For a number of years in the late 1990s and early 2000s, the wonderful Big Sur Jazzfest was held. I got to know a number of individuals behind the scenes at Jazzfest, including Tom Birmingham. As a result, I met Erin Gafill, Tom's wife and an artist. Over the years, each time I saw Erin, I felt an eerie sense of recognition. When we finally talked about it, I discovered that she was a member of the family that own's Nepenthe and spent a lot of time on the verandah as a child and youth. I'm pretty sure that my sense of recognition came from seeing her growing up at Nepenthe.

The Phoenix Shop

Liis and I went down to the Phoenix Shop and ran into BeBe, the Shop manager. I met BeBe in the late 1990s, when she worked at the Hawthorne Gallery and had not seen her for a number of years. It was good to reconnect and to introduce her to Liis.

We're all packed and have made our Big Sur stops, so it's back to the highway, heading north to Monterey and the last night of the jazz festival.

We had originally planned to drive from Seattle to California this year, as we did last year. It's a long drive, but airports aren't much fun either, these days. But because of Liis' work schedule, we would have been unable to attend the Sunday night performances and make it back to the Pacific Northwest in time. Because we wanted to see the Roy Hargrove band as well as the Hank Jones Trio, featuring the great emerging jazz singer, Roberta Gambarini, we flew. And it was well worth it.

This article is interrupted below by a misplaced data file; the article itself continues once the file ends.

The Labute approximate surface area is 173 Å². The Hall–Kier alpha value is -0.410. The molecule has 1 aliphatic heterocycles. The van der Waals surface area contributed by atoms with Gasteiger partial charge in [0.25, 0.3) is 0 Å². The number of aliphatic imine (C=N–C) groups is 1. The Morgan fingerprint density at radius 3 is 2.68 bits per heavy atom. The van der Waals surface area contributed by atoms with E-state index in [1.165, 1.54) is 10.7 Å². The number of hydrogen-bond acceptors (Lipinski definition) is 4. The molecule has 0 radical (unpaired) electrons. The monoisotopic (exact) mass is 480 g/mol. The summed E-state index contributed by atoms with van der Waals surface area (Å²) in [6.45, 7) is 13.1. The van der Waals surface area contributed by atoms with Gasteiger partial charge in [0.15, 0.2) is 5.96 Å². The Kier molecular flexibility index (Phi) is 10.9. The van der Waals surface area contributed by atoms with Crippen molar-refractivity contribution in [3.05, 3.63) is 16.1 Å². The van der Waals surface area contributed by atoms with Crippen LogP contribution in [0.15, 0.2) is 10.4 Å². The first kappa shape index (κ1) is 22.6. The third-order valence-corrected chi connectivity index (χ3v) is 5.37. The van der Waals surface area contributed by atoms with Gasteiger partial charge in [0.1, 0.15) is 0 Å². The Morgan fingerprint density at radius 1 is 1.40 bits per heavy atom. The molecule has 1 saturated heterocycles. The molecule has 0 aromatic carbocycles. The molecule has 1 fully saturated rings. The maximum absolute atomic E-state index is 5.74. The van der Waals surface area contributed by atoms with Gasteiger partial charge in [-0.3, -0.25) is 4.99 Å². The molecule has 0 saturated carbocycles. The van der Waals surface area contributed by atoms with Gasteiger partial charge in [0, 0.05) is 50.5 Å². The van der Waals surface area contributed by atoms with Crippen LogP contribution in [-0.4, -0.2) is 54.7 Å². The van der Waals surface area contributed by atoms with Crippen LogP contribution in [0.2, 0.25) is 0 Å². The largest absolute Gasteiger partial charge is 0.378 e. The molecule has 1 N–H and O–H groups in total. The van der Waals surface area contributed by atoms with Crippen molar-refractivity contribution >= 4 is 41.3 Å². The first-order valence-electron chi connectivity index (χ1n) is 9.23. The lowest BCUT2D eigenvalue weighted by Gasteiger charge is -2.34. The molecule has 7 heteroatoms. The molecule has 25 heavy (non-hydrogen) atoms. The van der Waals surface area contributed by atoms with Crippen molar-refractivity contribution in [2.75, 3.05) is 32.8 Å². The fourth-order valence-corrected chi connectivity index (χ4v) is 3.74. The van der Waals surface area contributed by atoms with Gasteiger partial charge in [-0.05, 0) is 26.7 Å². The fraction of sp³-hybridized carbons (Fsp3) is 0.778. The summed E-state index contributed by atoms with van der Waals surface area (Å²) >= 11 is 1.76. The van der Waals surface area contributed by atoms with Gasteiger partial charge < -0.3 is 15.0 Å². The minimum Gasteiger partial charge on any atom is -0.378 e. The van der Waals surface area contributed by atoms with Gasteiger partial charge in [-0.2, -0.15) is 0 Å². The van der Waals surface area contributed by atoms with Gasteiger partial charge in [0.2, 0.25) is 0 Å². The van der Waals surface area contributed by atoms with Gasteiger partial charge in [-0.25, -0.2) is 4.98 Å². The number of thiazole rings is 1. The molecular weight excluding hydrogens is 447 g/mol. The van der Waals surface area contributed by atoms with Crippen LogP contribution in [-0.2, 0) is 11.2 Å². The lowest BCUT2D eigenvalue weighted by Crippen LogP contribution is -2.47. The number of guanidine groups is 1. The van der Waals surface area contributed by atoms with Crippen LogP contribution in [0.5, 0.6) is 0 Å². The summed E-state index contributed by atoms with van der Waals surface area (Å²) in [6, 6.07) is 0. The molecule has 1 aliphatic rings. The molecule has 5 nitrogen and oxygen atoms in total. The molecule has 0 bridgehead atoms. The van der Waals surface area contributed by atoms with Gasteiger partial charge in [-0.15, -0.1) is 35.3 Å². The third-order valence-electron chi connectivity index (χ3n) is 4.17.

I moved from the San Diego area to Seattle in 1989. My first year in Seattle, I went to the New Orleans Creole Restaurant and nightclub, as a result of hearing that a 19-year old trumpet players with major skills was performing. Roy Hargrove lived up to this praise that night, and now as a 36-year old, he continues to perform at the highest level. Roy's terrific band is comprised of Justin Robinson on alto/flute, Willie Jones, III, on drums, Dwayne Burno on bass, and a long-time favorite of mine since the 1970s, Ronnie Matthews, a former Jazz Messenger, on piano.

Earlier in the festival, we also caught part of Roy Hargrove's other aggregation, the RH Factor, performing what has been described as neo-soul, hard groove, etc. RH Factor does hit a groove and works it to good effect. Hats off to Roy Hargrove for finding a way to express the full range of his musical interests.

Hank Jones has reached the type of legendary status demanding that more than one person introduce him. One of the people was his nephew and the son of the late Elvin Jones, the greatest drummer of all time, in my book. Regretably, I did not note this young man's first name, but I did get his image:

Hank and Elvin had another brother who was a gifted musician, the late trumpeter, composer and band leader Thad Jones.

Another measure of Hank Jones' status is that other legends attend his performances. In the audience, and pictured below is the fabulous composer and bandleader Gerald Wilson and his wife:

The Hank Jones Trio performed a few songs, before bringing out the Italian-born singer, Roberta Gambarini. I've seen her sing five times now and continue to be impressed with her talent and continued growth as a performer.

As the band was setting up for the Hank Jones Trio, featuring Roberta Gambarini, I spoke with a camera crew that was also setting up. They indicated that they were making a documentary of the festival leading up to next year's 50th anniversy and that they had major studio backing.

After the performance, I captured the following image of Hank Jones:

And, finally, an image of my two favorite female jazz singers:

Liis & Roberta

Monday, October 09, 2006

Vacation Day 6 - Big Sur to Monterey Jazz Festival

We slept in this morning. Once ready to go, we headed straight to Sierra Mar Restaurant for lunch, on another perfect late summer day.

After lunch, we spent a little time on a wooden bench, just outside the restaurant entrance. It's a great view spot.